Back To School Doctor Appointments: 8 HPV Topics to Discuss

Sponsored and created by: Merck

As back-to-school season approaches and you are preparing to bring your son or daughter for an annual checkup or sports physical, you may already ha

Slide Title: 
1. What is HPV?

Image: 
what is HPV

Image Caption: 
tetmc/Thinkstock

Image Text: 

HPV (short for human papillomavirus) is a virus that could affect your son or daughter.

For most, HPV clears on its own. But, for others who don’t clear certain types, HPV could cause significant consequences: cervical, vaginal, and vulvar cancers in females and anal cancer in both males and females. Other types could cause genital warts in both males and females. And there’s no way to predict who will or won’t clear the virus.

Slide Title: 
2. Who does HPV affect?

Image: 
teens and HPV

Image Caption: 
Monkey Business Images/PhotoSpin

Image Text: 

HPV is common, and HPV can infect males and females.

According to the Centers for Disease Control and Prevention, about 79 million Americans are currently infected with HPV and there are approximately 14 million new HPV infections in the United States each year. Half of these infections occur in people ages 15-24.

For most, HPV clears on its own. But for others who don’t clear certain types, HPV can cause significant consequences.

Slide Title: 
3. Why is HPV something to be concerned about?

Image: 
family discussion

Image Caption: 
monkeybusinessimages/Thinkstock

Image Text: 

Many times an HPV infection won’t show any symptoms, and the body clears the infection on its own. However, if HPV does not go away, it can have consequences later in life, including certain cancers and diseases.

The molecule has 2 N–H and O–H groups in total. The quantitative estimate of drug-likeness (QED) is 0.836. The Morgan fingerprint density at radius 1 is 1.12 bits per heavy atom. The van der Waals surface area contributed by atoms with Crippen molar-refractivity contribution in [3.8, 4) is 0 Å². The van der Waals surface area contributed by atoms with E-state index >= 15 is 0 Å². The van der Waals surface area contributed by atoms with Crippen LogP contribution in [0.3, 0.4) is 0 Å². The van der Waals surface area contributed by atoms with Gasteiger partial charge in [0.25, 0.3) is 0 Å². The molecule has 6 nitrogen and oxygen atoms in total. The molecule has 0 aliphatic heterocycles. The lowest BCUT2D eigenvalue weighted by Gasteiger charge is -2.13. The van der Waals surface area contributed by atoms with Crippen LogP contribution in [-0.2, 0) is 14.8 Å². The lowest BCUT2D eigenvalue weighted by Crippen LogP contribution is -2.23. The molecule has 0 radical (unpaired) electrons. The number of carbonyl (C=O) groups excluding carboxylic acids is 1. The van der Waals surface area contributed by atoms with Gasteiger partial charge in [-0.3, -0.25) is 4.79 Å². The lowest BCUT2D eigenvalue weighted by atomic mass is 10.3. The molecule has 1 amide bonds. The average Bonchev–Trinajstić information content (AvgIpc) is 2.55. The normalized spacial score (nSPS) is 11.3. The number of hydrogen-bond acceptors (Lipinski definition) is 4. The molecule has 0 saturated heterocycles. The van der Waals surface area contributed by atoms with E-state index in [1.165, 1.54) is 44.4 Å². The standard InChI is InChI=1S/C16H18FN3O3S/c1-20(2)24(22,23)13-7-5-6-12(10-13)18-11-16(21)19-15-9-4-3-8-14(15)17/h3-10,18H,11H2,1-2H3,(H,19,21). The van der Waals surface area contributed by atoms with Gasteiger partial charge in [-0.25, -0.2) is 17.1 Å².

Slide Title: 
4. How do you become exposed to HPV? How is it passed from person to person?

Image: 

Image Caption: 
Lev Dolgachov/PhotoSpin

Image Text: 

Exposure to HPV can happen with any kind of adolescent experimentation that involves genital contact with someone who has HPV — intercourse isn’t necessary, but is the most common. It may take only one encounter to be infected with HPV.

HPV often has no visible signs or symptoms, so many people are not even aware that they have it. That means someone can pass on the virus without knowing it.

Slide Title: 
5. What kinds of diseases and cancers can HPV cause?

Image: 
teens talking

Image Caption: 
Monkey Business Images/PhotoSpin

Image Text: 

Many people may have only heard about cervical cancer being caused by HPV, but there are other HPV-related diseases that can affect females, as well as males. Certain types of HPV cause genital warts and anal cancer in males and females, and other types cause cervical pre-cancers and cancer, vaginal cancer and vulvar cancer in females.

Slide Title: 
6. Can HPV infections be treated?

Image: 
medical treatment

Image Caption: 
MonkeyBusiness Images/PhotoSpin

Image Text: 

No. But, if the infection does not clear, and a HPV-related disease develops, treatments are available.

Slide Title: 
7. How can I help protect my son or daughter against certain HPV-related diseases?

Image: 
mother and teen daughter talking

Image Caption: 
MonkeyBusiness Images/PhotoSpin

Image Text: 

Knowing as much as you can about the potential risks of HPV exposure is the first step toward helping to protect your son or daughter. Your child’s doctor or health care professional, who can be one of your most important resources for information and guidance, can help to clarify things for you. Be sure to ask your doctor about ways to help prevent HPV-related diseases and cancers, including vaccination.

Slide Title: 
8. When should I speak with my child’s doctor about HPV?

Image: 
woman and doctor talking

Image Caption: 
Lev Dolgachov/PhotoSpin

Image Text: 

The best time to get the facts about HPV and its potential consequences is before exposure.

Maturity Rating: 
PG

Display Adknowledge Pixel: 
Don’t display

read more

Read more at http://www.empowher.com/parenting/content/back-school-doctor-appointments-8-hpv-topics-discuss

Advertisements